Seven years ago, Chief Sid Peters made a gamble – he resigned from his established career in exchange for uncertainty and five months with no salary and started campaigning. All for a shot at running for Chief of Glooscap First Nation.
“It was quite a risk really,” recalls Chief Peters. “Our two kids were still at home, not to mention, I wasn’t completely sure I even wanted to be Chief.”
Glooscap First Nation was formed in 1982 with a mere five families. The relatively new Mi’kmaq band was created to provide support to those living off-reserve. The reserve is one of 13 in Nova Scotia and sits on 400+ acres of land, just outside of Hantsport, NS. Chief Peters father, Joseph, was Chief of the reserve from 1989 to 1996.
Following in his father’s footsteps, Chief Peters’ campaign efforts paid off. He was appointed the fourth Chief of Glooscap First Nation in April 2012. Chief Peters is currently in his second term.
“Glooscap itself was in pretty rugged shape at that time,” says Chief Peters, who resides in Masstown, NS, with his family and is considered an off-reserve band member. “The community had become a retirement area, with no one new coming on to the reserve. There were numeration issues, resulting in little revenue or funds to support the community.”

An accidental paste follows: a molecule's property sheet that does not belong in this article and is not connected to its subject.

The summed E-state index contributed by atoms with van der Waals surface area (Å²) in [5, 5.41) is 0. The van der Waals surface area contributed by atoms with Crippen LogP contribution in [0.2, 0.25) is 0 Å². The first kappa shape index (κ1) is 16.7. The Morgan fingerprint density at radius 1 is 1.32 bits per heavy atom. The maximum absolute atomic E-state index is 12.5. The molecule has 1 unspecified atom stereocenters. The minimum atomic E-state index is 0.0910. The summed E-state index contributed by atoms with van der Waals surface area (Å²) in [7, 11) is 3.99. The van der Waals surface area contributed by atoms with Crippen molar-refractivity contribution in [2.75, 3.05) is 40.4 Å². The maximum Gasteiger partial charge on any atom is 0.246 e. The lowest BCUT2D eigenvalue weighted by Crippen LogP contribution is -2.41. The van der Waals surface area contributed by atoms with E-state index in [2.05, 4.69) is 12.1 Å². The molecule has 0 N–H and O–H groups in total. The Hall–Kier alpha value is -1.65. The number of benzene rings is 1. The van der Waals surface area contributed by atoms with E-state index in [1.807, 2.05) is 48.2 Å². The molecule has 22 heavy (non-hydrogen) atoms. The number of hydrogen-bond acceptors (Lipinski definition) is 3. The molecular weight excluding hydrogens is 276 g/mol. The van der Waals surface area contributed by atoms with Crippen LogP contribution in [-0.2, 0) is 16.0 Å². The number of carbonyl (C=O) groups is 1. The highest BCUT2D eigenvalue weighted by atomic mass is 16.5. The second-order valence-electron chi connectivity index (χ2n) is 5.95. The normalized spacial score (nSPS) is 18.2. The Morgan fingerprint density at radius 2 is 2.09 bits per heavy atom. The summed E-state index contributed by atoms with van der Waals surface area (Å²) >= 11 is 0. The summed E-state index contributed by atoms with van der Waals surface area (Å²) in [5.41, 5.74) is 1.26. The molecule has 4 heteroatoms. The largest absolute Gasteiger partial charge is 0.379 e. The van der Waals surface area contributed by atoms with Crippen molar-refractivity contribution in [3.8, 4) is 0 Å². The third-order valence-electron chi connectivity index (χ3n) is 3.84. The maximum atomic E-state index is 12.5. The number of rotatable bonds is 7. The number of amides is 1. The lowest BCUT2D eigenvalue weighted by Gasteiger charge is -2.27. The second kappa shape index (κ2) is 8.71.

With that in mind, Chief Peters didn’t just ease into the position gently. Upon taking office, he immediately sliced his own salary, as well as those of his three Councillors. The result – the ability to hire more staff to run the community properly, allowing himself and the Councillors (who are also elected members) to focus on policies, procedures and high-level efforts. “The Councillors and I put in the hours, focusing on strategic planning, while the staff keep the community going,” says Chief Peters. The salary reductions also allowed for funds to be added to the small pot of existing money committed to Glooscap by the federal government, providing programs and support to the community.
He quickly built a number of new houses, encouraging young families to move back on reserve. On a smaller scale, he added community mailboxes. “No one visited Glooscap. People didn’t feel like you could come here, or even drive in to our convenience store. I wanted our community to be welcoming.”
While clearly proving transparency and accountability were important to him from the get-go, Chief Peters set his focus on economic development for Glooscap. “My mandate, from the beginning, has always been to make people proud of who they are and where they come from. I want them to be proud band members of Glooscap, just like I am.”
Chief Peters considered how to create economic development so the community itself could be self-sustaining and provide support for its 380 members. “I really considered what we were going to do and how we were going to do it so we have dollars coming back to the community.”